A MIXED picture on joblessness in Scotland has been created, with ministers hailing a drop in the number of those out of work as a major financial institution has announced it is to shed a further 135 jobs.
The number of unemployed people north of the Border fell by 14,000 between September and November, with a further 23,000 year-on-year drop in youth unemployment recorded.
It brings Scotland's unemployment level to 207,000, with the rate now at 7.8% – slightly higher than the UK figure of 7.7%.
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Finance Secretary John Swinney said: "These figures show unemployment in Scotland has continued to fall for the second monthly release.
"We have lower youth unemployment, higher youth employment and lower youth inactivity than the UK. This month's release sees the largest annual drop in the youth unemployment rate since the data series began in 2006."
The latest picture emerged on the day Lloyds TSB announced a major management restructure and job losses.
Meanwhile, fast-food chain McDonald's said it was to create 200 jobs by the end of the year.
At Lloyds, a total of 135 roles are to go, including 91 at the Bank of Scotland's retail division and 44 from the group's wealth, commercial banking and IT operations.
A further 70 posts are also being transferred to other firms under Tupe agreements.
The cuts form part of a UK-wide cull in which a total of 940 jobs will go – taking the job toll at the group since the rescue of Halifax Bank of Scotland (HBOS) to 38,000.
It is estimated the move will save the banking group up to £1.5 billion in 2014.
Lloyds said it plans to use natural turnover and redeployment wherever possible to avoid compulsory redundancies.
The staff being transferred to other agencies include cleaners who are being transferred to services firm Mitie and members of the cash payments team who are being transferred to G4S.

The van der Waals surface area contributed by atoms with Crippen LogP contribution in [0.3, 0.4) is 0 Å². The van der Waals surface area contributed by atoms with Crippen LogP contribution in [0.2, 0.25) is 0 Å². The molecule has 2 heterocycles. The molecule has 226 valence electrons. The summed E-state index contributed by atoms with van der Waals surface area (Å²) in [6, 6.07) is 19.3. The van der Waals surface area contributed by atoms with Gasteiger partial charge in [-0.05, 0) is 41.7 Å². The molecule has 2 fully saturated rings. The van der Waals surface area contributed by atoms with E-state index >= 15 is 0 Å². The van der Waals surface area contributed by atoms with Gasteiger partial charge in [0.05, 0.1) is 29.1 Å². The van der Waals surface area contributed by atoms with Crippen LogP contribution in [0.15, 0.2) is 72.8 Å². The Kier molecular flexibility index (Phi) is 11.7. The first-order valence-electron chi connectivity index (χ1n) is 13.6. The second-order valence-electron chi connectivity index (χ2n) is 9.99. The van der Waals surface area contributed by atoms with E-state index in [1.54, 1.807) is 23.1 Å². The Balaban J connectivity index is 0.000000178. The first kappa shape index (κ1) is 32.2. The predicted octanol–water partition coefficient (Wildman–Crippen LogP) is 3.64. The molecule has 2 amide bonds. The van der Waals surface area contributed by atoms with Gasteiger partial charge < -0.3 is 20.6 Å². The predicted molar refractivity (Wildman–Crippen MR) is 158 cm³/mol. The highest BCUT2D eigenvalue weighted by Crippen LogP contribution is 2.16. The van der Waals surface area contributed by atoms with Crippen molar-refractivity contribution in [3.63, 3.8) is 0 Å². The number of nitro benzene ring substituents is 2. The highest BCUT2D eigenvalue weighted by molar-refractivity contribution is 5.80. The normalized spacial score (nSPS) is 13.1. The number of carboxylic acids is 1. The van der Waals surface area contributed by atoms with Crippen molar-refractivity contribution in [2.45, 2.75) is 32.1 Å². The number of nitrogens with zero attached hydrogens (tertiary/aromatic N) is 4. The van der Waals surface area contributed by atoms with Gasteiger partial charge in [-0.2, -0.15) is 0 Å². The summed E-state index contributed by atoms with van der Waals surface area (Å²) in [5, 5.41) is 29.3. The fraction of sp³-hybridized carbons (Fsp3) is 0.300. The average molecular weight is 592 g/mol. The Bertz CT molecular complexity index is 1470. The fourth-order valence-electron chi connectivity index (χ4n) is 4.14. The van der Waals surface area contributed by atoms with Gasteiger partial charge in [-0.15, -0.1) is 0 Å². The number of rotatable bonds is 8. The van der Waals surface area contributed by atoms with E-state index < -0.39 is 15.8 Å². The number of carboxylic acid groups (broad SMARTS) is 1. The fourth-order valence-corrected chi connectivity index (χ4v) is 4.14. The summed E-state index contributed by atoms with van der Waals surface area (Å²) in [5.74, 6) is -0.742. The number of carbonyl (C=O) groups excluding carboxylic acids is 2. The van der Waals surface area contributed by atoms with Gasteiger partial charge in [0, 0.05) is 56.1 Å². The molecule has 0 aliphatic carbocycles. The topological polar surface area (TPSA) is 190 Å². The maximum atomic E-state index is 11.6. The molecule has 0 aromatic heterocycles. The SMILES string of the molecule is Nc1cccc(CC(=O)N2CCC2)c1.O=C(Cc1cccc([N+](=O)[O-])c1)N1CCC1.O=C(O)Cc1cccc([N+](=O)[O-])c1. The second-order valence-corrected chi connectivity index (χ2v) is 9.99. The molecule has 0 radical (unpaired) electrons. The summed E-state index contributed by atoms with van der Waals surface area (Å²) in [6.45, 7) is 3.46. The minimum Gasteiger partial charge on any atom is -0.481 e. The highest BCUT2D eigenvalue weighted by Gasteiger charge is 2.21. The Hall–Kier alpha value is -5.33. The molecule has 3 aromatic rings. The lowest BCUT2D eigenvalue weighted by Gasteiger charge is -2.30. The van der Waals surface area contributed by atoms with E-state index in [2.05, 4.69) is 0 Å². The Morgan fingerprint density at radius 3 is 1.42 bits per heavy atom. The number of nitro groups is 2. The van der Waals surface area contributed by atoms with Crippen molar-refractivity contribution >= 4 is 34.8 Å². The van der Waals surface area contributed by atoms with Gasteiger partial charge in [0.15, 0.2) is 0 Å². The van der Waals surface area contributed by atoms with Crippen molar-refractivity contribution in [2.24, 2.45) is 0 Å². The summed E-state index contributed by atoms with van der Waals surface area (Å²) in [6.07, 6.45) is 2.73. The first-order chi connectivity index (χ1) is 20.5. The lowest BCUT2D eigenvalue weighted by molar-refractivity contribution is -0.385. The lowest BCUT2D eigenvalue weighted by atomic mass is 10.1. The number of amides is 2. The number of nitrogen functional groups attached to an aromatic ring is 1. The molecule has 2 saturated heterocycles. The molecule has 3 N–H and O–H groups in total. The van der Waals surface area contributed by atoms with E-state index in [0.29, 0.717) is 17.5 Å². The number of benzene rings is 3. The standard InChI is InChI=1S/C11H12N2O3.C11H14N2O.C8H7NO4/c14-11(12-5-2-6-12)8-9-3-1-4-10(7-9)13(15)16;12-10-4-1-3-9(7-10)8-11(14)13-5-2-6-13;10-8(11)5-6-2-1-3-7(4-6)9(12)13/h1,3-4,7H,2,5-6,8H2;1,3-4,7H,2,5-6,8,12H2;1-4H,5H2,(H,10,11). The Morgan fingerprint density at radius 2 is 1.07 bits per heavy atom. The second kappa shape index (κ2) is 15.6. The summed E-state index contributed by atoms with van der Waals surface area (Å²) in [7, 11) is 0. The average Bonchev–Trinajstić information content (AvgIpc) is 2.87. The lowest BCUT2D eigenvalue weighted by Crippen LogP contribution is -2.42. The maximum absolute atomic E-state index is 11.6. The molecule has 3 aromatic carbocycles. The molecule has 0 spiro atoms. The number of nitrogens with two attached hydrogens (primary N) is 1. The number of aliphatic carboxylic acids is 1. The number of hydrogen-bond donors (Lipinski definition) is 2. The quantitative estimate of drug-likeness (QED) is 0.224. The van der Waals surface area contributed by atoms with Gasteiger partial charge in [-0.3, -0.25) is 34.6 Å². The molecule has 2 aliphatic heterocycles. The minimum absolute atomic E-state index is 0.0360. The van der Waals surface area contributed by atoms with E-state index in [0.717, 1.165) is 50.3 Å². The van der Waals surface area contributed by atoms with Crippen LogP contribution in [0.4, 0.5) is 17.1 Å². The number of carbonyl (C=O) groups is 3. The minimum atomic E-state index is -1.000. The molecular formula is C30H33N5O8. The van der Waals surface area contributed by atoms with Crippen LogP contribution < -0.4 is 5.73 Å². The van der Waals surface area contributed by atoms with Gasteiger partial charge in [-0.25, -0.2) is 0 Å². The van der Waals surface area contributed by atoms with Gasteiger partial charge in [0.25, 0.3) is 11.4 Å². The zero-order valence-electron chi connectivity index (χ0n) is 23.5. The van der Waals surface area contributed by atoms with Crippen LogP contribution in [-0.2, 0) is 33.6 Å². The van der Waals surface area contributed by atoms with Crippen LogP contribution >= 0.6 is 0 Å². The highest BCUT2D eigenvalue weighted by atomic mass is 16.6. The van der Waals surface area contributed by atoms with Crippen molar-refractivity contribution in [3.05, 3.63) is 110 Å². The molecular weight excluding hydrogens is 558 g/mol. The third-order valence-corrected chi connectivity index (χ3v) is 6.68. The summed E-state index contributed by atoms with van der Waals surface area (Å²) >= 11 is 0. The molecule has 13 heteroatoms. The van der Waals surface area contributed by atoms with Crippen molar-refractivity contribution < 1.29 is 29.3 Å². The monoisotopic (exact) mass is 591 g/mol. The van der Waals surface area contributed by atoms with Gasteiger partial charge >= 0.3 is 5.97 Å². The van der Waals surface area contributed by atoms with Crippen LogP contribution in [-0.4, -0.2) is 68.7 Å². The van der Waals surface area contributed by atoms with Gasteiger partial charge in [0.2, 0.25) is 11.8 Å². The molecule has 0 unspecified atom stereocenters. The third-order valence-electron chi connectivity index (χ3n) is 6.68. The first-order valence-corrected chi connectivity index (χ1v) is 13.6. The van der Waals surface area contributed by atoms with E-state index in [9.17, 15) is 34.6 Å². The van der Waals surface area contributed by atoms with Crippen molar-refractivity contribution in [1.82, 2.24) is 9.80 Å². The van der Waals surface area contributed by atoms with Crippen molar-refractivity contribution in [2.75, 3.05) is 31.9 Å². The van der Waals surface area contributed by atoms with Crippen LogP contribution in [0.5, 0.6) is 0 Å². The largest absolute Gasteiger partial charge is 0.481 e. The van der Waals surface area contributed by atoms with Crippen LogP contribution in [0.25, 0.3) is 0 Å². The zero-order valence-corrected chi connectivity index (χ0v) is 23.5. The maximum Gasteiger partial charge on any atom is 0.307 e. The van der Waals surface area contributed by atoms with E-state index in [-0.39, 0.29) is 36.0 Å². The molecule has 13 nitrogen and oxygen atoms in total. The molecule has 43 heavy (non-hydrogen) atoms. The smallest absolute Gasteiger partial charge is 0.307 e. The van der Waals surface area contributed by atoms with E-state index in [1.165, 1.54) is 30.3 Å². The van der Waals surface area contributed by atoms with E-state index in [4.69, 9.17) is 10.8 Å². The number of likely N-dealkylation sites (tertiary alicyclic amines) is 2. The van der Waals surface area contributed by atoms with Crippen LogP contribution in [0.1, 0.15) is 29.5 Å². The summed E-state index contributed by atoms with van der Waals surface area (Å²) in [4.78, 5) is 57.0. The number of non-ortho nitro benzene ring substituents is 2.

Grahame Smith, STUC general secretary, described the overall labour market as very weak given the latest figures also revealed the numbers in work fell by 24,000 over the quarter and increased by 1000 over the year to stand at 2,466,000.
Mr Smith said: "For the second month in a row, the reported fall in unemployment has been exceeded by the fall in employment and economic activity. It is no cause for celebration if people are leaving the labour force altogether rather than looking actively for work.
"These statistics show a very weak labour market which continues to be characterised by significant falls in full-time permanent positions, rising under-employment and worrying increases in inactivity."
Labour's Ken Macintosh said: "Taken together with the rise in the number of people classed as economically inactive, this suggests the apparent fall in joblessness is actually largely due to people giving up looking for work and leaving the labour market."
Scottish Secretary Michael Moore described the figures as encouraging, particularly as claimants of Jobseeker's Allowance fell by 4400 over the year.
He said: "Growth measures we took in the Autumn Statement benefit Scotland by enabling it to invest in science, roads and education, and allowing it to compete in the global race as part of the UK."